What Can Be Composted
The majority of your kitchen waste can be composted. Everything that is plant-based can be placed right into your compost bin or bag. (Dairy and meat are a bit trickier, and are sometimes best fed to omnivorous backyard chickens as a treat, if you’re lucky enough to have your own flock.)
As you cook and snack during the day, place all of your scraps, such as onion skins, potato peels, and coffee grounds into your bin. Add what’s left on your plate before you wash your dishes, and toss in any fruit or vegetable that has spoiled on your counter or in your fridge.
These kitchen scraps are often called “greens” by experienced composters, simply because they are often green in color. The greens are rich in nitrogen and water. Often, those who are new to composting try to do so solely with kitchen scraps. This can lead to a stinky, slimy mess, and is the reason why a lot of people give up on their composting journey shortly after beginning.
You should add “browns,” or material rich in carbon, to your compost as well. The carbon-rich materials mix with the nitrogen-rich materials, helping one another to heat up and break down.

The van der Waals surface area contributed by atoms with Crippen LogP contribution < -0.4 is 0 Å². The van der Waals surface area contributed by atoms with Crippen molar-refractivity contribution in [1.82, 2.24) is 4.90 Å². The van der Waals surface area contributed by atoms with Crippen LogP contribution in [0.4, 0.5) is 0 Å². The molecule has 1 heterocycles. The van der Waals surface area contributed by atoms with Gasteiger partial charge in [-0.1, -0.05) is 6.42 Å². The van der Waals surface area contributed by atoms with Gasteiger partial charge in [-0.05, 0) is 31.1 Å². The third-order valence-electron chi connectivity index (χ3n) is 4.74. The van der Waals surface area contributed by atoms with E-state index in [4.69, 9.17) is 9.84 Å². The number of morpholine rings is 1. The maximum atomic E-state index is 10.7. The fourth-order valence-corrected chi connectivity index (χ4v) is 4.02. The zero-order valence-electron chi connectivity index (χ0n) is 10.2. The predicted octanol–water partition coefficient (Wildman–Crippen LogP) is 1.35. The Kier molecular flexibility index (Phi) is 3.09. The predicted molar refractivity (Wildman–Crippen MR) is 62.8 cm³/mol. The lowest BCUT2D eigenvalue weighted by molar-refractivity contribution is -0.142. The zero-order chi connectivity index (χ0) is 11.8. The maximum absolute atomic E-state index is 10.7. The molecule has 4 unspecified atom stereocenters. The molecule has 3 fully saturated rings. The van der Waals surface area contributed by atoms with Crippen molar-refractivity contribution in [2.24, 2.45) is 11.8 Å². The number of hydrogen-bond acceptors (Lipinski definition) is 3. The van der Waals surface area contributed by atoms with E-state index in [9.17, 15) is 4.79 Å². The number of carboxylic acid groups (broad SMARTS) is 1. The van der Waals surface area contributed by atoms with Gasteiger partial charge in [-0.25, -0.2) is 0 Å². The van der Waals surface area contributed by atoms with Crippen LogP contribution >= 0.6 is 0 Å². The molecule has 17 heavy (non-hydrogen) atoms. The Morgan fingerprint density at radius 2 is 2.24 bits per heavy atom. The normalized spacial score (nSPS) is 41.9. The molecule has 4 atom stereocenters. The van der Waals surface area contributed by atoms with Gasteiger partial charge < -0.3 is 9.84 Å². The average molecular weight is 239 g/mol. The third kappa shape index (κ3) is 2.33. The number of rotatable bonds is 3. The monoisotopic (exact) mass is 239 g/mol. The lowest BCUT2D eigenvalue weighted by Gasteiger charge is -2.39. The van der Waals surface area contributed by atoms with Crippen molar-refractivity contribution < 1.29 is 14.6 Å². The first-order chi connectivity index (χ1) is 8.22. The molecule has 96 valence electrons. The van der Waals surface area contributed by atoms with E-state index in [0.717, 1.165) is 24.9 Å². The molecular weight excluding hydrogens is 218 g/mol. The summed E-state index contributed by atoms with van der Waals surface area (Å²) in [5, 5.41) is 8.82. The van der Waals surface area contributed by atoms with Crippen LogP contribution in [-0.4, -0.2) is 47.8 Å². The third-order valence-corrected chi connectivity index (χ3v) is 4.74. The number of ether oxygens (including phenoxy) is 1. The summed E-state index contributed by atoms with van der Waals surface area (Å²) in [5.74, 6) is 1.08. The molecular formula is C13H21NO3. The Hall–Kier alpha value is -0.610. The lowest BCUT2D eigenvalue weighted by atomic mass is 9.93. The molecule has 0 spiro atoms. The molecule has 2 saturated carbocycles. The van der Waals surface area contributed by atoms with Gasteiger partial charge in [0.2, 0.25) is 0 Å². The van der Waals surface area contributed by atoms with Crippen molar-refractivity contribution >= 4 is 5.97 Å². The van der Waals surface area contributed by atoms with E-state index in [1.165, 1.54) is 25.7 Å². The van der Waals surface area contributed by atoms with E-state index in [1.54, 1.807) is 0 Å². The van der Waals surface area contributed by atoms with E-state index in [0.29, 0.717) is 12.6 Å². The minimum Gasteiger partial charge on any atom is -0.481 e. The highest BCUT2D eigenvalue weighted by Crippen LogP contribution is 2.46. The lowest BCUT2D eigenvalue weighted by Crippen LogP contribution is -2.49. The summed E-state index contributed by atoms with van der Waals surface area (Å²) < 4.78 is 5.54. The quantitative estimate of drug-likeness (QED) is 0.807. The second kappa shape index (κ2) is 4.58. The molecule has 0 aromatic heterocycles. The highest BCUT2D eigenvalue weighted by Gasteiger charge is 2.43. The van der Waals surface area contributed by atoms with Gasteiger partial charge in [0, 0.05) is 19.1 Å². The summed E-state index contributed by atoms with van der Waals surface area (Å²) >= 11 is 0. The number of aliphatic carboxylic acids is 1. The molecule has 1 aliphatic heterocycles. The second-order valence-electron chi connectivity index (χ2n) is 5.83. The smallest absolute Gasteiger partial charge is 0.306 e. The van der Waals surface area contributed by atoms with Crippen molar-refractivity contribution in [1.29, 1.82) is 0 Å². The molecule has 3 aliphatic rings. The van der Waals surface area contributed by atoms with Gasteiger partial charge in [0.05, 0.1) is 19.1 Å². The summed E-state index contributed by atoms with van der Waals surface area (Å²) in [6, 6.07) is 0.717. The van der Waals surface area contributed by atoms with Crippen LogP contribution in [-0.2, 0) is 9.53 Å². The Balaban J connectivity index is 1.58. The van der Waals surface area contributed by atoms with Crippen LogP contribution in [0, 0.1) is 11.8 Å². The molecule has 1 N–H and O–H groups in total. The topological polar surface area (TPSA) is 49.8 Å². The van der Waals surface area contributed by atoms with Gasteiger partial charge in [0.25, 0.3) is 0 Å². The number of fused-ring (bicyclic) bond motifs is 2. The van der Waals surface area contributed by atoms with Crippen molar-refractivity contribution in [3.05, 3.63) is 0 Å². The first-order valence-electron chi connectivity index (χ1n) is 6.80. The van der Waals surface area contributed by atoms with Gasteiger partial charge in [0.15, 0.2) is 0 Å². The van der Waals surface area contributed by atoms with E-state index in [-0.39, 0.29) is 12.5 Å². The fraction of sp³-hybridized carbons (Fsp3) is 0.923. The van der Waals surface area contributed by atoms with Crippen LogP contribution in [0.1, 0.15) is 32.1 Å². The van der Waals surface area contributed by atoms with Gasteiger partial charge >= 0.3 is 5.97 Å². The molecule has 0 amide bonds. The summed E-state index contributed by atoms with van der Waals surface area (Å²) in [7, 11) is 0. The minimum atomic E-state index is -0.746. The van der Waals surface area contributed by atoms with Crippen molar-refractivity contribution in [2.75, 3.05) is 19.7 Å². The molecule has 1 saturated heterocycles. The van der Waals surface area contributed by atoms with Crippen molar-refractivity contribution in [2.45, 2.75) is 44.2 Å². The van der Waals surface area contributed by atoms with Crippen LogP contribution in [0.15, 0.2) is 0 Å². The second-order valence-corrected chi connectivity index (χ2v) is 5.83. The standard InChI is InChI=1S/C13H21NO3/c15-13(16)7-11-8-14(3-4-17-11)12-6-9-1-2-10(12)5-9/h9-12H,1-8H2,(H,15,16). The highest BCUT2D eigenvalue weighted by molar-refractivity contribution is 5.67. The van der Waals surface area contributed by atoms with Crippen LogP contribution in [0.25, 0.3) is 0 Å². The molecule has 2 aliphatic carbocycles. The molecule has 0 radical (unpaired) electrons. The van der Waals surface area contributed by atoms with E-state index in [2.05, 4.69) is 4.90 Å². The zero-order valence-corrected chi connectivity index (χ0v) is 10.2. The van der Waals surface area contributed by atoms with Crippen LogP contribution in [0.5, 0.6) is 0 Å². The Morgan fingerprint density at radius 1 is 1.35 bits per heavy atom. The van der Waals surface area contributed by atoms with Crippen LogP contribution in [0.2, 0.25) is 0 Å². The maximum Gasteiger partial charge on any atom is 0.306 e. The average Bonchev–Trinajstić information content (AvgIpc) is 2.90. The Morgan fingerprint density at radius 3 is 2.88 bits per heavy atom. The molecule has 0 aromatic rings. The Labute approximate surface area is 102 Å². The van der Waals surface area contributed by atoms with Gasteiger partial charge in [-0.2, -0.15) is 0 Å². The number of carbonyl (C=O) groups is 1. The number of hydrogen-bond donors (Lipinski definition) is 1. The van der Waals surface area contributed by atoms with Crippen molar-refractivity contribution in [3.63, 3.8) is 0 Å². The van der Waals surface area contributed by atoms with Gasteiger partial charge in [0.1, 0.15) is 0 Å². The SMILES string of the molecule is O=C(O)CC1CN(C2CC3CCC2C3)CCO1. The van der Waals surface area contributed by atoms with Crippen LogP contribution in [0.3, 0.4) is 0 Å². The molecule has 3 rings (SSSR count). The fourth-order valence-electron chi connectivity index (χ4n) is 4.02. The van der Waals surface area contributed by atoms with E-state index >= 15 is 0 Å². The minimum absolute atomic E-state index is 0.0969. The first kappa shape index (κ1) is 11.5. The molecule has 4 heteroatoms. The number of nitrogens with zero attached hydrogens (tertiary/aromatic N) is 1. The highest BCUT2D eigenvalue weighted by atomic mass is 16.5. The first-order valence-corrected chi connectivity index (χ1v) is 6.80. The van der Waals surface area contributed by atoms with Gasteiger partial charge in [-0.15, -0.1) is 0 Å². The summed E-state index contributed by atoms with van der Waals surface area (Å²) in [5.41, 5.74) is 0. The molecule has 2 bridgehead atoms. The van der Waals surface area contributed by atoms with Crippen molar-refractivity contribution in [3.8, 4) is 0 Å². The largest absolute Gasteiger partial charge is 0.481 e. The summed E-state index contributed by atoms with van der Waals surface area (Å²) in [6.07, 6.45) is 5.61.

The size and shape of the browns help to make air pockets within your compost pile, allowing air to flow through, and helping to prevent a foul smell from forming. The browns also help to keep your pile from becoming compacted, making it easier to tumble or turn your pile (a step that is necessary for a quick-producing compost pile).
Carbon-rich materials that can be used in your pile are dried leaves, dried grass clippings, newspapers, pine needles, and unwaxed brown cardboard.